1. Start early. It gives you more time to fill in the gaps.

2. A revision checklist is essential. Some teachers give these out. If yours don’t, find out the code of the exam you’re taking. Ask your class teacher for this. Go to your exam board website (click on the logo for the board you want). From these sites, download the specification, past papers and mark schemes for each subject. The specification should include a full list of topics that will appear in the exam.

3. Fill in the gaps. Work out what areas you do understand on the checklists, and what you don’t. Get someone to explain the tricky parts to you – whether that’s a teacher, friend, class brainbox or a parent. You might find it easier to write your questions down than ask face to face. Or google your question. This can be surprisingly effective (sometimes).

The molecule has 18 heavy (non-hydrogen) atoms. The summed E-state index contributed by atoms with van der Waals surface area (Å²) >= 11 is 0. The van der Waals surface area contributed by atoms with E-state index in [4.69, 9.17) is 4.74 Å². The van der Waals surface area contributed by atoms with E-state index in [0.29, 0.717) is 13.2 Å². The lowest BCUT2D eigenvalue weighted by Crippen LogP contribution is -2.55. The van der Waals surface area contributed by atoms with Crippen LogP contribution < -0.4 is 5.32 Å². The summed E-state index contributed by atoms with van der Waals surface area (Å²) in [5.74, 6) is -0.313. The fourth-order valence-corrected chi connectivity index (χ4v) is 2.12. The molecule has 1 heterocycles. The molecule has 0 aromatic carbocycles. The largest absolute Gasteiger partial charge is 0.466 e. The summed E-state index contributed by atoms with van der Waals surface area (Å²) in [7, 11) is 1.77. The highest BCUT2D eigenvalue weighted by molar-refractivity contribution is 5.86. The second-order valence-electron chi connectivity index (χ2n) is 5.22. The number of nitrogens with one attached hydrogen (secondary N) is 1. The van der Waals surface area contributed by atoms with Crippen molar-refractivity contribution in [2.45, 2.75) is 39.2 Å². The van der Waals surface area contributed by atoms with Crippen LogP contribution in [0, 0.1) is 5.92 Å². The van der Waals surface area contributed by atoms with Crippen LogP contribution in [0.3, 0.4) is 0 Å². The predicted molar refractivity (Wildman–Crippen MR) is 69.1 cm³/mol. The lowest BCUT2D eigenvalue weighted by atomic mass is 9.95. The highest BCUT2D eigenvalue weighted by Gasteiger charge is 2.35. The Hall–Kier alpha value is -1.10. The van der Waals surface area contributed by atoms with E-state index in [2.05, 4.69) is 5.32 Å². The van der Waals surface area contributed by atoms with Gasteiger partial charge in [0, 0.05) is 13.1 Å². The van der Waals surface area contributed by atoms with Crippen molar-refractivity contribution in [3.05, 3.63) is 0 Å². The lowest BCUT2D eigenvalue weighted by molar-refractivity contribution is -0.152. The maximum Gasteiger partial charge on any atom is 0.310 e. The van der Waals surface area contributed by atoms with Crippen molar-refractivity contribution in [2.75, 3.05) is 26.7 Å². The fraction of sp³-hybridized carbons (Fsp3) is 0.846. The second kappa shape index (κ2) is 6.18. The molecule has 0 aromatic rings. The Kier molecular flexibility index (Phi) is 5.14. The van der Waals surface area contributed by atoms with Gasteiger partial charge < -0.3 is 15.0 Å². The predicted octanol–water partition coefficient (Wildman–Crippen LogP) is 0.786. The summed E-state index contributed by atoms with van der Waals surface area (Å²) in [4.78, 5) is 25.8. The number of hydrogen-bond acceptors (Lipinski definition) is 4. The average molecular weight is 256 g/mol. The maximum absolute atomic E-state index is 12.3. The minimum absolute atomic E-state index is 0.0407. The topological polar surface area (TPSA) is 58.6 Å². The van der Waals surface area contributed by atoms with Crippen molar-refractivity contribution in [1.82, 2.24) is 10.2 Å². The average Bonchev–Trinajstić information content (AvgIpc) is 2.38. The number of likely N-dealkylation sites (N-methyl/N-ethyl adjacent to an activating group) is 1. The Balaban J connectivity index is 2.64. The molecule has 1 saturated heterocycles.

4. How to make a revision schedule: first, how much time do you have? Then, how many subjects do you have – and how many topics per subject? From this, figure out how much time you have to spend on each topic. Remember, you’ll need to go over each area once to learn it, then a second, third and fourth time to test yourself to make sure it’s stayed in your brain. Once is not enough.

5. Prioritise. Work out which are your weak subjects or topics, and which are the strong ones. Important: you must revise all topics, weak and strong, but focus more on weak ones.

6. Get revision guides and workbooks. CGP books are excellent. Search ‘CGP’ on any online bookstore. Also ask your teacher what book they’d recommend. Click here for guides for English.

7. Do lots and lots of exam practice from past papers.

8. Mark it using the matching mark schemes. This will help you get familiar with what examiners are looking for. It will also show you which weak areas you need to attack (revise) more vigorously. Repeat. Eventually, you should be confident on most of the topics on your revision list.